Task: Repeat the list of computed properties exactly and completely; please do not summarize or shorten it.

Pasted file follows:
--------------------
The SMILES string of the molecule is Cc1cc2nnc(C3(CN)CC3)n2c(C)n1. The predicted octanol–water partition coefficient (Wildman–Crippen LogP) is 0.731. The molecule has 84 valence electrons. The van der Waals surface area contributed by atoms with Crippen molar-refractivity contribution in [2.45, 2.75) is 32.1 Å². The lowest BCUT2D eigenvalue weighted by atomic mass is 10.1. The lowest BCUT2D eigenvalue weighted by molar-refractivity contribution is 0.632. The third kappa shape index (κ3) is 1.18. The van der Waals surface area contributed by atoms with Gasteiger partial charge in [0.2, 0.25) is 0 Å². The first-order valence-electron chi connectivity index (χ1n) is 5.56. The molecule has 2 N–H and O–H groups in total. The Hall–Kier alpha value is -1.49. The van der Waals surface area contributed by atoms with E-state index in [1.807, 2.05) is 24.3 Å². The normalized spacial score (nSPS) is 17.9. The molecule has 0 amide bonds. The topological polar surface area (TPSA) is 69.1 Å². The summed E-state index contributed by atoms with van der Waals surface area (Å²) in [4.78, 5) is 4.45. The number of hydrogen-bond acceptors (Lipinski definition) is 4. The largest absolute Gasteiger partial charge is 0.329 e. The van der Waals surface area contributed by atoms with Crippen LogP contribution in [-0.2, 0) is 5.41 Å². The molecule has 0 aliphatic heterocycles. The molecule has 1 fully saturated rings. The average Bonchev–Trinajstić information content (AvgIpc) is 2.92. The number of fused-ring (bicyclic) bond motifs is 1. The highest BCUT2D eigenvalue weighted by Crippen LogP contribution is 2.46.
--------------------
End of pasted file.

The SMILES string of the molecule is Cc1cc2nnc(C3(CN)CC3)n2c(C)n1. The predicted octanol–water partition coefficient (Wildman–Crippen LogP) is 0.731. The molecule has 84 valence electrons. The van der Waals surface area contributed by atoms with Crippen molar-refractivity contribution in [2.45, 2.75) is 32.1 Å². The lowest BCUT2D eigenvalue weighted by atomic mass is 10.1. The lowest BCUT2D eigenvalue weighted by molar-refractivity contribution is 0.632. The third kappa shape index (κ3) is 1.18. The van der Waals surface area contributed by atoms with Gasteiger partial charge in [0.2, 0.25) is 0 Å². The first-order valence-electron chi connectivity index (χ1n) is 5.56. The molecule has 2 N–H and O–H groups in total. The Hall–Kier alpha value is -1.49. The van der Waals surface area contributed by atoms with E-state index in [1.807, 2.05) is 24.3 Å². The normalized spacial score (nSPS) is 17.9. The molecule has 0 amide bonds. The topological polar surface area (TPSA) is 69.1 Å². The summed E-state index contributed by atoms with van der Waals surface area (Å²) in [4.78, 5) is 4.45. The number of hydrogen-bond acceptors (Lipinski definition) is 4. The largest absolute Gasteiger partial charge is 0.329 e. The van der Waals surface area contributed by atoms with Crippen LogP contribution in [-0.2, 0) is 5.41 Å². The molecule has 0 aliphatic heterocycles. The molecule has 1 fully saturated rings. The average Bonchev–Trinajstić information content (AvgIpc) is 2.92. The number of fused-ring (bicyclic) bond motifs is 1. The highest BCUT2D eigenvalue weighted by Crippen LogP contribution is 2.46.